The intention of this topic is to explain what the DBRG database is, how it came to be in its present form, how we operate it and what benefits it provides.
It may also be of some interest to anyone interested in domestic architecture who has had experience of setting up such a database or is considering doing so.
In order to keep track of such information the first Database Management Systems were born - for use on the very large computers of that time (Main frames).
After the advent of personal computers (not just PCs) in the 1980s DM Systems for individual use began to be available and by the 1990s the DBRG had started to construct a DMS and a database to cover all its recordings. A second database to cover Brick, Stone & Weatherboard buildings and a third to handle Membership information were added in due course.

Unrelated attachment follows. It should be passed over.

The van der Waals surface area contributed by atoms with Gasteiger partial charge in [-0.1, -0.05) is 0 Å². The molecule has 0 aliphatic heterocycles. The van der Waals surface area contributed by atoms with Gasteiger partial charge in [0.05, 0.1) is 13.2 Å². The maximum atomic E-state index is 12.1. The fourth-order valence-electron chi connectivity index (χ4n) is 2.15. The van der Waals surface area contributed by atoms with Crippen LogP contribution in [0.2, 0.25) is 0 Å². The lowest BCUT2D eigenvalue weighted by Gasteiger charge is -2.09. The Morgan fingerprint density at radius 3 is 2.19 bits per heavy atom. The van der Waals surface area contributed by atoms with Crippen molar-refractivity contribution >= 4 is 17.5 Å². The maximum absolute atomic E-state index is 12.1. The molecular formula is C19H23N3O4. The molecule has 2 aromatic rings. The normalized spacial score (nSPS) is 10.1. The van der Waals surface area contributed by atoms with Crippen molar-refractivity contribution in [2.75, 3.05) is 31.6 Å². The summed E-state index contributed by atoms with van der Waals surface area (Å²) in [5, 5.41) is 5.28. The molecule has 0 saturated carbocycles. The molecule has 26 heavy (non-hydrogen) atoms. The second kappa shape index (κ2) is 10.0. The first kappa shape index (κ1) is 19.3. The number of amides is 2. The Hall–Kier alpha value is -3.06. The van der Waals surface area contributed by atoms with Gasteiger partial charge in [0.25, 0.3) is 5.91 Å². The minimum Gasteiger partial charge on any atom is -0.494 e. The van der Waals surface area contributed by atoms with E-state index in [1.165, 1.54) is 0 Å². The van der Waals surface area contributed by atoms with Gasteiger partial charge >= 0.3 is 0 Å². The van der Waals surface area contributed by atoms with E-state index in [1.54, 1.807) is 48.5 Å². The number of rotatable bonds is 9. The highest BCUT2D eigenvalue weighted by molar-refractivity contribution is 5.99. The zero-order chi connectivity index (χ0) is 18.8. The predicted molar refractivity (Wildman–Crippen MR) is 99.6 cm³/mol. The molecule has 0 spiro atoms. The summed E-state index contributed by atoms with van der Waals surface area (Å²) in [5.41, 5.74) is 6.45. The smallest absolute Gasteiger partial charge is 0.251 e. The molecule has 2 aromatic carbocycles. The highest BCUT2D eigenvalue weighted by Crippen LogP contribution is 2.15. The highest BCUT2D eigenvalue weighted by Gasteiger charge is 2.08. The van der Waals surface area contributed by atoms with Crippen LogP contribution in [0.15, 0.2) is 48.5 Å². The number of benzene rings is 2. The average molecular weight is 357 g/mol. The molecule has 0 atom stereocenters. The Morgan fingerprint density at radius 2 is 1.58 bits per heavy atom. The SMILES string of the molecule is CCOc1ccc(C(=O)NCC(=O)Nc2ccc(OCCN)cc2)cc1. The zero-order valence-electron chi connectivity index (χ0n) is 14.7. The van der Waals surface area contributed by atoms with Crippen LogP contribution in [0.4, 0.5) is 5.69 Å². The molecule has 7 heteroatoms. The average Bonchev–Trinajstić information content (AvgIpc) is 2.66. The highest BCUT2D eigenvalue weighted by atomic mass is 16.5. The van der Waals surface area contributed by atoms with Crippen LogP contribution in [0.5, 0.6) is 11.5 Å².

The long term benefit is that it facilitates research by making it simple to undertake fast searches for specific classes of information, or any combination of them.